In auto-immune diseases, the patient’s immune system can’t distinguish its own tissue from foreign tissue. This causes the immune system to attack and often destroy healthy tissue, and underlies the pathogenesis of diseases ranging from diabetes to lupus. Atkins speculated that wiping out the existing defective immune system and re-establishing it to develop anew with a stem cell transplant might eliminate the self-destructive behaviour.

When he arrived at The Ottawa Hospital, he learned that many of his colleagues were making similar speculations but were focused on the autoimmune disease rheumatoid arthritis. Atkins, however, had different plans.

He met with neurologist Dr. Mark Freedman, also at The Ottawa Hospital, and together they decided the autoimmune disorder MS would be a better disease to test their nascent theory on. The disease itself urged for an innovation in care. “The MS doctors were quite aggressive here; they were very interested in trying to prevent their patients from being disabled. And at that time there were just a few drugs that were able to treat MS or hold MS at bay for any period of time.”

And so, in August of 2001, Atkins and Freedman collected a small group of patients, and started a clinical trial.

The goal of the trial was simple — Atkins wanted to restart the immune system and stop the progression of the disease. He wasn’t aiming to cure these patients, just prevent them from getting any worse.

The treatment Atkins developed, while innovative, was not exactly delicate. Each patient had their own hematopoietic stem cells harvested, followed by an intense regiment of chemotherapy designed to obliterate their existing immune cells. After chemotherapy, the stem cells were delivered back into their bone marrow. The treatment itself was risky, with each patient facing a 1-in-10 chance of dying. For this reason, Atkins only enrolled patients with aggressive and advanced symptoms of MS who had largely failed to respond to conventional therapies — patients for whom this therapy was seen as a last resort.

One such patient, patient number five, was Jennifer Molson.

In 2001 Molson was living full-time at the Ottawa Hospital Rehabilitation Centre. Molson, then only in her 20s, required 24-hour care, and relied on a wheelchair to get around. Molson joined the trial in 2002. To the surprise of both Atkins and Molson herself, four years later, she was driving herself to work.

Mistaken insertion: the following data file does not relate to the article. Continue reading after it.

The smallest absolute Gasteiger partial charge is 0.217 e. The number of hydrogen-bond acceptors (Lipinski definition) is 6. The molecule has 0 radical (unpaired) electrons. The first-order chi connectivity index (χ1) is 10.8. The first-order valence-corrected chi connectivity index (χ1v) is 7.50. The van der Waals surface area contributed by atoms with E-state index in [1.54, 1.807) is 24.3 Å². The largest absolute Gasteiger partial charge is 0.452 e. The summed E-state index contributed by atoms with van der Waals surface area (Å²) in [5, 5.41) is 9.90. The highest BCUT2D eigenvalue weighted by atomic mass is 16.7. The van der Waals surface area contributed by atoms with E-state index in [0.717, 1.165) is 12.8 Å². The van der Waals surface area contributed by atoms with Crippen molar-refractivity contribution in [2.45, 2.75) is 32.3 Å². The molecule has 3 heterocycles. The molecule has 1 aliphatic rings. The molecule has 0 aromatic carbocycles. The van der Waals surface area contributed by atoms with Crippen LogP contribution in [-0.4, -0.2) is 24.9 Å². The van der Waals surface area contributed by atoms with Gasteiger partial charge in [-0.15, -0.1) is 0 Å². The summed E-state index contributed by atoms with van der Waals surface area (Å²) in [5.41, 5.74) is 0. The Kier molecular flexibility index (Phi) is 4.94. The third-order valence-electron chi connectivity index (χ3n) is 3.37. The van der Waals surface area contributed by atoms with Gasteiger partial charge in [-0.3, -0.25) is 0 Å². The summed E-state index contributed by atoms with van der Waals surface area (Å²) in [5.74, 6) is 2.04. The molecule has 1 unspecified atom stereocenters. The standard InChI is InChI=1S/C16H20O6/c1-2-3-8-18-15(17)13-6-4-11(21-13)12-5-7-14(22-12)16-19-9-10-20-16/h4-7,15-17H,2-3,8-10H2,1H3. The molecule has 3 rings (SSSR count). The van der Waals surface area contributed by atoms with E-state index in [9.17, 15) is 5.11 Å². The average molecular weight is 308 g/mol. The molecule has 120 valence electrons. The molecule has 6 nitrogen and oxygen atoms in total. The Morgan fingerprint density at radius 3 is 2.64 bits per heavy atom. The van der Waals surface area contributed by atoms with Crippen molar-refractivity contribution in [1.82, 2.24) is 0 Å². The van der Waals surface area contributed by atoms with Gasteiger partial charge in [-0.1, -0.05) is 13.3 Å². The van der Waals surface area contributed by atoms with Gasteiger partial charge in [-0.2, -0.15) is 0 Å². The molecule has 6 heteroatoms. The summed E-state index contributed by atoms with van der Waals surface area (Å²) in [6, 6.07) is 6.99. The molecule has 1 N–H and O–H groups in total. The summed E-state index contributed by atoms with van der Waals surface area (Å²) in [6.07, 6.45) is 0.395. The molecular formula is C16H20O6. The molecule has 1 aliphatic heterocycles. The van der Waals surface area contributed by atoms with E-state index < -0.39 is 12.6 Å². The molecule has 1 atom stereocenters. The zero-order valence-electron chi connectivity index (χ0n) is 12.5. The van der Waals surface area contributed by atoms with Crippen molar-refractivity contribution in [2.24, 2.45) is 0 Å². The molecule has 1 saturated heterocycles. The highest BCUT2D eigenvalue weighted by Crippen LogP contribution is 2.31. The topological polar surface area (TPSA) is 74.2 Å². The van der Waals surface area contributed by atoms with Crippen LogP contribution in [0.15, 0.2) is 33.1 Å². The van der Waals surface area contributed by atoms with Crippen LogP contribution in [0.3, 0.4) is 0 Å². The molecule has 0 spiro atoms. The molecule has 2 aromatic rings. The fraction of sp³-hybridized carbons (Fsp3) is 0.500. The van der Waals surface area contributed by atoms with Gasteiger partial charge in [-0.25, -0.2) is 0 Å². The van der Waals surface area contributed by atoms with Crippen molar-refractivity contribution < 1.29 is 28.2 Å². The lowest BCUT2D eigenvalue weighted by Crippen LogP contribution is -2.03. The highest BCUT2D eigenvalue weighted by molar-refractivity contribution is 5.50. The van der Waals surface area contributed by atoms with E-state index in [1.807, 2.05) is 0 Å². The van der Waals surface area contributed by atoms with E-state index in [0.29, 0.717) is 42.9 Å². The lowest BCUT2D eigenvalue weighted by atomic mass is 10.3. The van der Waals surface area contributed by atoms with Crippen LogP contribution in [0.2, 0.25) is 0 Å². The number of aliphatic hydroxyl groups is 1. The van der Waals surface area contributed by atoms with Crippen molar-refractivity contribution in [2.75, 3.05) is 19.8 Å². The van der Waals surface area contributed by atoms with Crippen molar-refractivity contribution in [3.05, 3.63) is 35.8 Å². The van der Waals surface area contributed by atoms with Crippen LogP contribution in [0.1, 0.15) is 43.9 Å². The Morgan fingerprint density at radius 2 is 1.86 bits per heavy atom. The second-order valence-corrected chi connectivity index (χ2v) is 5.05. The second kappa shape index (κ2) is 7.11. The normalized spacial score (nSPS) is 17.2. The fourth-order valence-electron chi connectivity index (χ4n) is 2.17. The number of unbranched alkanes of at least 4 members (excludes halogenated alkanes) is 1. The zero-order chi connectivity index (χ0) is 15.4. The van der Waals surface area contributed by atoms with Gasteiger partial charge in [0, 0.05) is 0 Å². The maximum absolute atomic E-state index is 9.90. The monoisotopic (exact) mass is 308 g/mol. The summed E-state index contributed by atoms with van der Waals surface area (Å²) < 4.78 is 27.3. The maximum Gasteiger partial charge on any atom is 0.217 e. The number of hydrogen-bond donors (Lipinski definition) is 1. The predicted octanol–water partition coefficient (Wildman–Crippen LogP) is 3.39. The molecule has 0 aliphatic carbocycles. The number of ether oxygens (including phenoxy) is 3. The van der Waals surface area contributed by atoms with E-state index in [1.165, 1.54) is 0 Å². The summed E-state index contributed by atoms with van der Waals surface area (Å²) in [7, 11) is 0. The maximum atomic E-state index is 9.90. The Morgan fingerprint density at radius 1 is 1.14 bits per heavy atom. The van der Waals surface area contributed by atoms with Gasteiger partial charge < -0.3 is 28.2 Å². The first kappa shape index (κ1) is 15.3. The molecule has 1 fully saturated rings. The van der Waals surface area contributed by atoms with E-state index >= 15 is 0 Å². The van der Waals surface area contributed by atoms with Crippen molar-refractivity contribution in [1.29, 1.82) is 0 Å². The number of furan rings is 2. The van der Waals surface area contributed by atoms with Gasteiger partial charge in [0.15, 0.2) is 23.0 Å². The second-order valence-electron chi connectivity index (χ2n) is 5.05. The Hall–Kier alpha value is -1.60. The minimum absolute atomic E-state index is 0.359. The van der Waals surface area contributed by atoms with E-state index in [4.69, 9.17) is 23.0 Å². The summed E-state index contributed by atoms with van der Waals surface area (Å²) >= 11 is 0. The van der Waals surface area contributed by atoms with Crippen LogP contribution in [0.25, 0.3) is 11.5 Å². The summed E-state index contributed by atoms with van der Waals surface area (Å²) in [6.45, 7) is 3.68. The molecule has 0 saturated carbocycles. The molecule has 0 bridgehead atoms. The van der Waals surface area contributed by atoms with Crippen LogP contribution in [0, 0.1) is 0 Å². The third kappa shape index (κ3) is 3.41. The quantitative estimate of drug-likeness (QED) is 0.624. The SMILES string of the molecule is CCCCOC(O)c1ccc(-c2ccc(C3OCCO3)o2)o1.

“It’s the study that failed, right? The best thing they were hoping for was stability and instead the people were getting better,” jokes Molson.

“That was kind of like science fiction — the patients came in and started to tell us that they were walking better, and you know, some of these were not subtle things,” says Atkins. “They got [much] better, and that was really just so astounding.”

It turned out that a subset of the patients enrolled in Atkins trial retained some ability to repair the damage done from the disease. Their new immune systems no longer attacked their own tissue, and their bodies had repaired a great deal of the previous damage — taking patients like Molson from being wheelchair bound, and giving them back the life they had before MS.

Sixteen years later, the results of the clinical trial were published in the journal The Lancet, one of the world’s most prestigious medical journals. The trial represented the first treatment to lastingly halt the progression of MS. Dr. Atkins pioneered a stem-cell based therapy that continues to change the lives of patients suffering from MS. He has since expanded this clinical trial to other rare autoimmune diseases such as stiff person syndrome, myasthenia gravis and scleroderma.

Molson, who is now a colleague of Atkins at the Ottawa Hospital Research Institute, cannot understate the impact Atkins’ work has had on her life, and the lives of many patients like her. “It was ten years ago, when they opened the stem cell research floor at the OHRI. Dr. Atkins and I were there and I said, ‘you know, if it wasn’t for you I wouldn’t be here today’.”

To which Dr. Atkins coyly responded, “Yes you would… You’d just be in a wheelchair.”

Editor’s note: a correction was made after publication, changing patient number from six to five.

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Steven Erwood

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Short features on stem cells and regenerative medicine, with a twist of science. Cultured in vivo by the Ontario Institute for Regenerative Medicine.